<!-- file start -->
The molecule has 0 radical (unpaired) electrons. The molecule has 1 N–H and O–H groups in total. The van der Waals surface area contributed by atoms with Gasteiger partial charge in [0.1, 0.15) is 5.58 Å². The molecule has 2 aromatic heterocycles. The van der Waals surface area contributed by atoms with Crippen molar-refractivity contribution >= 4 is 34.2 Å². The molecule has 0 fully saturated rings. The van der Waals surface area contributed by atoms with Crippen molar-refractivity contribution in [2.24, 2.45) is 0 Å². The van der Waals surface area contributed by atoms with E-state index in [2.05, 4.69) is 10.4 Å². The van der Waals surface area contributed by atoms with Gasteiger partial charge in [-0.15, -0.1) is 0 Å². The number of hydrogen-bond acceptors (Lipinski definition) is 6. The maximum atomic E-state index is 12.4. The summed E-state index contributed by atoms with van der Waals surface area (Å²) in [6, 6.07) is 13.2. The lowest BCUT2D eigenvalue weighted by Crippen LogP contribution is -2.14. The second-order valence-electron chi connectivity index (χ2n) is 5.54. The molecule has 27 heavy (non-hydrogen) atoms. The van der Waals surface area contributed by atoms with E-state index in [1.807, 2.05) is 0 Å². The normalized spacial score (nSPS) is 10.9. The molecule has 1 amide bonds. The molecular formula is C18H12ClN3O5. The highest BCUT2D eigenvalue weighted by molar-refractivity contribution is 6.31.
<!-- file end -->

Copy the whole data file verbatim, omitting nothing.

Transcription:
The molecule has 0 radical (unpaired) electrons. The molecule has 1 N–H and O–H groups in total. The van der Waals surface area contributed by atoms with Gasteiger partial charge in [0.1, 0.15) is 5.58 Å². The molecule has 2 aromatic heterocycles. The van der Waals surface area contributed by atoms with Crippen molar-refractivity contribution >= 4 is 34.2 Å². The molecule has 0 fully saturated rings. The van der Waals surface area contributed by atoms with Crippen molar-refractivity contribution in [2.24, 2.45) is 0 Å². The van der Waals surface area contributed by atoms with E-state index in [2.05, 4.69) is 10.4 Å². The van der Waals surface area contributed by atoms with Gasteiger partial charge in [-0.15, -0.1) is 0 Å². The number of hydrogen-bond acceptors (Lipinski definition) is 6. The maximum atomic E-state index is 12.4. The summed E-state index contributed by atoms with van der Waals surface area (Å²) in [6, 6.07) is 13.2. The lowest BCUT2D eigenvalue weighted by Crippen LogP contribution is -2.14. The second-order valence-electron chi connectivity index (χ2n) is 5.54. The molecule has 27 heavy (non-hydrogen) atoms. The van der Waals surface area contributed by atoms with E-state index in [1.807, 2.05) is 0 Å². The normalized spacial score (nSPS) is 10.9. The molecule has 1 amide bonds. The molecular formula is C18H12ClN3O5. The highest BCUT2D eigenvalue weighted by molar-refractivity contribution is 6.31.